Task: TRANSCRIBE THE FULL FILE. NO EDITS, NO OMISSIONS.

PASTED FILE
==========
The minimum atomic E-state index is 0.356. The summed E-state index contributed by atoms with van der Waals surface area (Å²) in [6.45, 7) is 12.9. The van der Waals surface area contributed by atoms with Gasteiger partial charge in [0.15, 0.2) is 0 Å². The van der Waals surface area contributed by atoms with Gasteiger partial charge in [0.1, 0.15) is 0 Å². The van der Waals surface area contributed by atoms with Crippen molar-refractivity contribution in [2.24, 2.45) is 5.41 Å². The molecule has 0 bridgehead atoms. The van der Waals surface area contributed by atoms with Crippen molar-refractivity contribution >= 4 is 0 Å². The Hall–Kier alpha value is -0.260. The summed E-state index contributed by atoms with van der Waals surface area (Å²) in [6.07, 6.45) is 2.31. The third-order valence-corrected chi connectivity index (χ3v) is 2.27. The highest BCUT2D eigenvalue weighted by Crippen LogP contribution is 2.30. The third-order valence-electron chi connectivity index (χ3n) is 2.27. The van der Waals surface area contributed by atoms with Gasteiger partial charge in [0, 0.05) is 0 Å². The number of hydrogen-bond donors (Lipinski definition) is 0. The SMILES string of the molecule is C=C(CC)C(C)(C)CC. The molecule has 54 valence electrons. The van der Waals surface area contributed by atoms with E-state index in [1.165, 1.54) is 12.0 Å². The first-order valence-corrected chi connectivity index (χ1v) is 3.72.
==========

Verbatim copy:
The minimum atomic E-state index is 0.356. The summed E-state index contributed by atoms with van der Waals surface area (Å²) in [6.45, 7) is 12.9. The van der Waals surface area contributed by atoms with Gasteiger partial charge in [0.15, 0.2) is 0 Å². The van der Waals surface area contributed by atoms with Gasteiger partial charge in [0.1, 0.15) is 0 Å². The van der Waals surface area contributed by atoms with Crippen molar-refractivity contribution in [2.24, 2.45) is 5.41 Å². The molecule has 0 bridgehead atoms. The van der Waals surface area contributed by atoms with Crippen molar-refractivity contribution >= 4 is 0 Å². The Hall–Kier alpha value is -0.260. The summed E-state index contributed by atoms with van der Waals surface area (Å²) in [6.07, 6.45) is 2.31. The third-order valence-corrected chi connectivity index (χ3v) is 2.27. The highest BCUT2D eigenvalue weighted by Crippen LogP contribution is 2.30. The third-order valence-electron chi connectivity index (χ3n) is 2.27. The van der Waals surface area contributed by atoms with Gasteiger partial charge in [0, 0.05) is 0 Å². The number of hydrogen-bond donors (Lipinski definition) is 0. The SMILES string of the molecule is C=C(CC)C(C)(C)CC. The molecule has 54 valence electrons. The van der Waals surface area contributed by atoms with E-state index in [1.165, 1.54) is 12.0 Å². The first-order valence-corrected chi connectivity index (χ1v) is 3.72.